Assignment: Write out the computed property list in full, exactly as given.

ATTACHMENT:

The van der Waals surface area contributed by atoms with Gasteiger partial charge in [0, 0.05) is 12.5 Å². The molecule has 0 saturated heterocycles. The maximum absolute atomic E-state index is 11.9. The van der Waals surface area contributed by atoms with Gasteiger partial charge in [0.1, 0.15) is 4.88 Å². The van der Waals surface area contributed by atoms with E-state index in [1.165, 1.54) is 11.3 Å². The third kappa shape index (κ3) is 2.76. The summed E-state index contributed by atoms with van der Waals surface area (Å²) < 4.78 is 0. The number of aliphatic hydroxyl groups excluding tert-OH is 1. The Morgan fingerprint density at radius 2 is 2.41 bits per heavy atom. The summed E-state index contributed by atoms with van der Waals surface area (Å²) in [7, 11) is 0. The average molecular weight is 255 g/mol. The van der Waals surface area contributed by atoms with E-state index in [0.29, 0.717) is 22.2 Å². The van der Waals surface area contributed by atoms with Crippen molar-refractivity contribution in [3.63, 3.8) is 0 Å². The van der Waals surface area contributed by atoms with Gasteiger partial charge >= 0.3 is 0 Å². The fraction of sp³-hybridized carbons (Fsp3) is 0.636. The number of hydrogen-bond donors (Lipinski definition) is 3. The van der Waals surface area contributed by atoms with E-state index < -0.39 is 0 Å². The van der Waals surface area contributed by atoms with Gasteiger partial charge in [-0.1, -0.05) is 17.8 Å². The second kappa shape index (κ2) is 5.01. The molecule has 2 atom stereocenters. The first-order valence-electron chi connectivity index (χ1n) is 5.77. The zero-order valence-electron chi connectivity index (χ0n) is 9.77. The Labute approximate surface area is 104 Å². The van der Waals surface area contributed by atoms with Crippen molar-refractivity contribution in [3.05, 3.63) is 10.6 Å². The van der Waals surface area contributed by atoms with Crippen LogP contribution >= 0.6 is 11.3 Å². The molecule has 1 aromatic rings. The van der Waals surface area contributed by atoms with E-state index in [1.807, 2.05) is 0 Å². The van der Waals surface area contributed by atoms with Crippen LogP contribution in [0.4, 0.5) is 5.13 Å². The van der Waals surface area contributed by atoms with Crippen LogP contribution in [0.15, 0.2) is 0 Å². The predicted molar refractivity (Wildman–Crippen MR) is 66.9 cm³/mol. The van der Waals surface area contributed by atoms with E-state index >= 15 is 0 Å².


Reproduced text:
The van der Waals surface area contributed by atoms with Gasteiger partial charge in [0, 0.05) is 12.5 Å². The molecule has 0 saturated heterocycles. The maximum absolute atomic E-state index is 11.9. The van der Waals surface area contributed by atoms with Gasteiger partial charge in [0.1, 0.15) is 4.88 Å². The van der Waals surface area contributed by atoms with E-state index in [1.165, 1.54) is 11.3 Å². The third kappa shape index (κ3) is 2.76. The summed E-state index contributed by atoms with van der Waals surface area (Å²) < 4.78 is 0. The number of aliphatic hydroxyl groups excluding tert-OH is 1. The Morgan fingerprint density at radius 2 is 2.41 bits per heavy atom. The summed E-state index contributed by atoms with van der Waals surface area (Å²) in [7, 11) is 0. The average molecular weight is 255 g/mol. The van der Waals surface area contributed by atoms with E-state index in [0.29, 0.717) is 22.2 Å². The van der Waals surface area contributed by atoms with Crippen molar-refractivity contribution in [3.63, 3.8) is 0 Å². The van der Waals surface area contributed by atoms with Gasteiger partial charge >= 0.3 is 0 Å². The fraction of sp³-hybridized carbons (Fsp3) is 0.636. The number of hydrogen-bond donors (Lipinski definition) is 3. The van der Waals surface area contributed by atoms with E-state index < -0.39 is 0 Å². The van der Waals surface area contributed by atoms with Gasteiger partial charge in [-0.1, -0.05) is 17.8 Å². The second kappa shape index (κ2) is 5.01. The molecule has 2 atom stereocenters. The first-order valence-electron chi connectivity index (χ1n) is 5.77. The zero-order valence-electron chi connectivity index (χ0n) is 9.77. The Labute approximate surface area is 104 Å². The van der Waals surface area contributed by atoms with Crippen molar-refractivity contribution in [3.05, 3.63) is 10.6 Å². The van der Waals surface area contributed by atoms with Crippen LogP contribution >= 0.6 is 11.3 Å². The molecule has 1 aromatic rings. The van der Waals surface area contributed by atoms with E-state index in [1.807, 2.05) is 0 Å². The van der Waals surface area contributed by atoms with Crippen LogP contribution in [0.4, 0.5) is 5.13 Å². The van der Waals surface area contributed by atoms with Crippen LogP contribution in [0.15, 0.2) is 0 Å². The predicted molar refractivity (Wildman–Crippen MR) is 66.9 cm³/mol. The van der Waals surface area contributed by atoms with E-state index >= 15 is 0 Å².